This isn't to say there aren't spectacular OBs who exist. There are. They, however, aren't easy to find, and sometimes can have motives or practices that change as they are human.
post #30 of 53
Quote:
Originally Posted by VeganCupcake View Post
But how, in good conscience, can a doctor forbid his patients to have doulas when they've been proven to improve outcomes for women and babies? It's just mind-boggling.
Yup. Mind-boggling. It still boggles my mind how docs can do SO MANY various bad things for L&D patients, even though I've known about it for nearly a year now, since I was shocked to learn that "nothing-by-mouth" & continuous EFM were standards for ALL births at the world-renowned Johns Hopkins Bayview hospital.
It's just the way of modern American modernity care... and it MUST CHANGE!

Quote:
Originally Posted by PassionateWriter View Post
How much time do ppl think about how to decorate the nursery or what kind of stroller they want? but child birth??? leave that to the "professionals".

My DH says, "People put more research & thought into buying a car than having a baby!" Your nursery decoration example is equally applicable. So true, and so very very sad.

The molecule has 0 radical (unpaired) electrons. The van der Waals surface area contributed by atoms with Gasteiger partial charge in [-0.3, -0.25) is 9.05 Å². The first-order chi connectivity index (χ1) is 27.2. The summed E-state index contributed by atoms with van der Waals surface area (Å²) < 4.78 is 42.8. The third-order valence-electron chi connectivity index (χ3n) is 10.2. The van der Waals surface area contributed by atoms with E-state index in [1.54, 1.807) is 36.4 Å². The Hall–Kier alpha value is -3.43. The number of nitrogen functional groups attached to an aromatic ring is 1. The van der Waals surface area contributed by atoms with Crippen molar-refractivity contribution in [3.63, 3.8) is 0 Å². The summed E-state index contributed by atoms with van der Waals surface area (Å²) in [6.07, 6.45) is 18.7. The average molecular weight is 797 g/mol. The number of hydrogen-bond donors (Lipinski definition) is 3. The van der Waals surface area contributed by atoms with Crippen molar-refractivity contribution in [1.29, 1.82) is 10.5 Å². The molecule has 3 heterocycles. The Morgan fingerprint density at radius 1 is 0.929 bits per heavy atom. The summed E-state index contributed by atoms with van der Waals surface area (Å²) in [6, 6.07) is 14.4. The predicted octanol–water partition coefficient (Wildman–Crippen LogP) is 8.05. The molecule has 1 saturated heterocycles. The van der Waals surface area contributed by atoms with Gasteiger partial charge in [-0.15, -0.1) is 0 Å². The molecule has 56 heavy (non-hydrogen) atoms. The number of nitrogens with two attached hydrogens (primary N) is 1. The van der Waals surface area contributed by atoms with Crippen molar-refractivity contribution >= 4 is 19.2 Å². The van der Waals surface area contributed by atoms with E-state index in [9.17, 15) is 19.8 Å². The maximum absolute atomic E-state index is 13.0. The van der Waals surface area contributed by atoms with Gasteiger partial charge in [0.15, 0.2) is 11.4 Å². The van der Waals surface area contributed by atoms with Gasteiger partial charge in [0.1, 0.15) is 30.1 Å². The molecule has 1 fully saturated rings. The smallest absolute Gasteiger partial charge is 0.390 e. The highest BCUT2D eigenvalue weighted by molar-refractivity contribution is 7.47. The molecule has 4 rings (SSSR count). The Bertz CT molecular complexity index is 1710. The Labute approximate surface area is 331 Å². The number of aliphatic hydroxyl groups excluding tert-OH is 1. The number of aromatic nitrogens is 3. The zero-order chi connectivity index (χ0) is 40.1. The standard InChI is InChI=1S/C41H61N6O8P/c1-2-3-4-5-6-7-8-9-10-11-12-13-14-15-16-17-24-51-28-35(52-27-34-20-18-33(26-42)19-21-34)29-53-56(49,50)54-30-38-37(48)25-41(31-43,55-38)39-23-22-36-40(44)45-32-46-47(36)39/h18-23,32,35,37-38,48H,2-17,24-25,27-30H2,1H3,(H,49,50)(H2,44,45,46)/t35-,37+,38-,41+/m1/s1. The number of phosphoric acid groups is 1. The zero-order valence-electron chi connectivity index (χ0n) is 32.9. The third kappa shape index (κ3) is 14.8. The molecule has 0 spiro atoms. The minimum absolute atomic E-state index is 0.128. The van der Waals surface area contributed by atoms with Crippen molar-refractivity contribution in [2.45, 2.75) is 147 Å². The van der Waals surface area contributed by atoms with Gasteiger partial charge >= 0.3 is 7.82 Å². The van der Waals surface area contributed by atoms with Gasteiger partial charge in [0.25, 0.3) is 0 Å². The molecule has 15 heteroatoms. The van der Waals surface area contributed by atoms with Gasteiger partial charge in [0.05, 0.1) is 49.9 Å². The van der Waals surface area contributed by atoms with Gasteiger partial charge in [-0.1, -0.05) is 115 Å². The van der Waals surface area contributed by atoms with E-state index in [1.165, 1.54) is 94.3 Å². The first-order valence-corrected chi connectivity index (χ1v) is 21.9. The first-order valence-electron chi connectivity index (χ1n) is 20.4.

Quote:
Originally Posted by Romana9+2 View Post
The same way my friend doing her OB residency can say "...
OK, this is gonna sound nasty, but personally.. I could not be friends with someone like that. The way the average American OB treats laboring & birthing Mamas makes me sick. Literally ill & furious. I couldn't bring myself to associate in a friendly way with someone who would have such an outlook:
"I know what is much better for my patients - both Moms & babes- but I just don't care."
WHAT THE?!?!

What ever happened to the hippocratic oath?! "First, do no harm." <sigh>
post #31 of 53
Well, honestly I'm not surprised. Why would a practitioner want someone who is going to interfere with his assembly-line method of practice? Those pesky doulas - always stopping women from getting all the convenient drugs and interventions that make an OB's job SO MUCH EASIER.